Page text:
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  • Richard Baxter :: Blueware :: Medium and small pan plus saucer
    orders To order this item Please quote reference b820 or b830 Email Richard Baxter or phone me on 44 0 1702 470490 Handmade Most items in the blueware range are repeatable although you need to allow for the fact that each piece is made and glazed by hand and therefore some variations will naturally occur Each item is a unique piece of Richard Baxter s work One Off Some pieces
    http://www.richardbaxter.co.uk/blueware/b820b.html (2016-04-30)

  • Richard Baxter :: Blueware :: Large planter and base
    order this item Please quote reference b840 Email Richard Baxter or phone me on 44 0 1702 470490 Handmade Most items in the blueware range are repeatable although you need to allow for the fact that each piece is made and glazed by hand and therefore some variations will naturally occur Each item is a unique piece of Richard Baxter s work One Off Some pieces which are identified as
    http://www.richardbaxter.co.uk/blueware/b840.html (2016-04-30)

  • Richard Baxter :: Blueware :: Small planter plus base
    order this item Please quote reference b850 Email Richard Baxter or phone me on 44 0 1702 470490 Handmade Most items in the blueware range are repeatable although you need to allow for the fact that each piece is made and glazed by hand and therefore some variations will naturally occur Each item is a unique piece of Richard Baxter s work One Off Some pieces which are identified as
    http://www.richardbaxter.co.uk/blueware/b850.html (2016-04-30)

  • Richard Baxter :: Blueware :: clock
    Please quote reference b860 Email Richard Baxter or phone me on 44 0 1702 470490 Handmade Most items in the blueware range are repeatable although you need to allow for the fact that each piece is made and glazed by hand and therefore some variations will naturally occur Each item is a unique piece of Richard Baxter s work One Off Some pieces which are identified as one off are
    http://www.richardbaxter.co.uk/blueware/b860.html (2016-04-30)

  • Richard Baxter :: potter :: ceramics and pottery
    wedged for reuse Home Wave Porcelain Blueware Terracotta Fishware Workshop Facts Contact Kiln Richard Baxter uses an Olympic oval top loader electric kiln about 12 cu ft in capacity A smaller Kilns and Furnaces round top loader is used for porcelain The big kiln is 20 years old and cannot reach these higher temperatures The wheel is a Super Europa electric Perfect joints Hairy slip is the solution to virtually all clay joining This gains the benefits of paper clay without making large batches of the stuff Richard makes about 1cm of wet paper pulp in a small bowl to which he adds about 3cm of thick slip slurry and stirs well This is used the same as ordinary slip for joining but you really do not need to cut and score surfaces just a slight roughening with an old bit of hacksaw blade to give a key Paper clay slip shrinks far less than normal slip and binds about a million times better so slabs do not split and handles stay put without hairline cracks Richard Baxter uses the following clays Earthenware pots are made using Valentine s standard grogged red clay bisqued to 950c and glaze fired to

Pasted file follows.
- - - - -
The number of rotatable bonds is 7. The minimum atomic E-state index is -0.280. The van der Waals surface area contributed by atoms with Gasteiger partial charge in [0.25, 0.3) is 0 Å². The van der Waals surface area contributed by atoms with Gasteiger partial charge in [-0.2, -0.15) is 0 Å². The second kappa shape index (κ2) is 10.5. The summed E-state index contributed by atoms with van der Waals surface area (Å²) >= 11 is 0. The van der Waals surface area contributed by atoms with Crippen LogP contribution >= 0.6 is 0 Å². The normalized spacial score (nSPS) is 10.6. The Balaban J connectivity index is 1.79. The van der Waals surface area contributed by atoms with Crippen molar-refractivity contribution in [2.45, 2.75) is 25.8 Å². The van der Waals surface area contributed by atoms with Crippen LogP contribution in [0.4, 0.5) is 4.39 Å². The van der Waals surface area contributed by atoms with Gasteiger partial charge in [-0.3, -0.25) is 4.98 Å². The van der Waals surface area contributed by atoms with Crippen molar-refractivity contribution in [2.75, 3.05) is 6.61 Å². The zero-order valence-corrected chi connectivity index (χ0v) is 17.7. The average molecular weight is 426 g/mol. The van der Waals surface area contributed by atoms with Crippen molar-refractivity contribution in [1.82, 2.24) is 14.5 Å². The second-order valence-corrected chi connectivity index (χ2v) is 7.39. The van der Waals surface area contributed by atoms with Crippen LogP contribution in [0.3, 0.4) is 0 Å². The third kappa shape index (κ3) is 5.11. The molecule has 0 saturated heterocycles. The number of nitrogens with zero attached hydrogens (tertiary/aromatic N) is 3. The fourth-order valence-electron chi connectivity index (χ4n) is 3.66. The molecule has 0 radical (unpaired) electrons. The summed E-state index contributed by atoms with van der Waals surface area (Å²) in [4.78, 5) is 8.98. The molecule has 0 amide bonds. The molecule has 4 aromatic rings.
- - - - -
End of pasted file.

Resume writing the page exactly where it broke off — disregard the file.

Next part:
http://www.richardbaxter.co.uk/workshop/workshop.html (2016-04-30)

  • Inside Old Leigh Studios Gallery :: Richard Baxter :: potter :: ceramics and pottery
    Off Porcelain is indicative of his work that you will see if you visit the studio although these pieces have already been sold The paintings in this picture are by Sheila Appleton who also works in Old Leigh Studios Richard Baxter s core ranges of domestic pottery include Blueware Terracotta and Gardenware A substantial selection of these pieces are available at Old Leigh Studios or can be ordered either by email or phoning Richard on 44 01702 470490 Virtually all items in the ranges are kept in stock and orders of larger numbers and commissions can usually be fulfilled in a month Contact Richard Baxter for more details Kate Baxter s colourful and functional domestic pottery in the Fishware range is very sought after If you would like to commission or purchase some of this work then contact Richard Baxter on 01702 470490 or by email Old Leigh Studios is worth visiting frequently as the range of pottery and ceramics are constantly being developed and updated There is always something new to see and appreciate If you are lucky you might get a glimpse of Richard Baxter at work in his workshop If you have any queries or special projects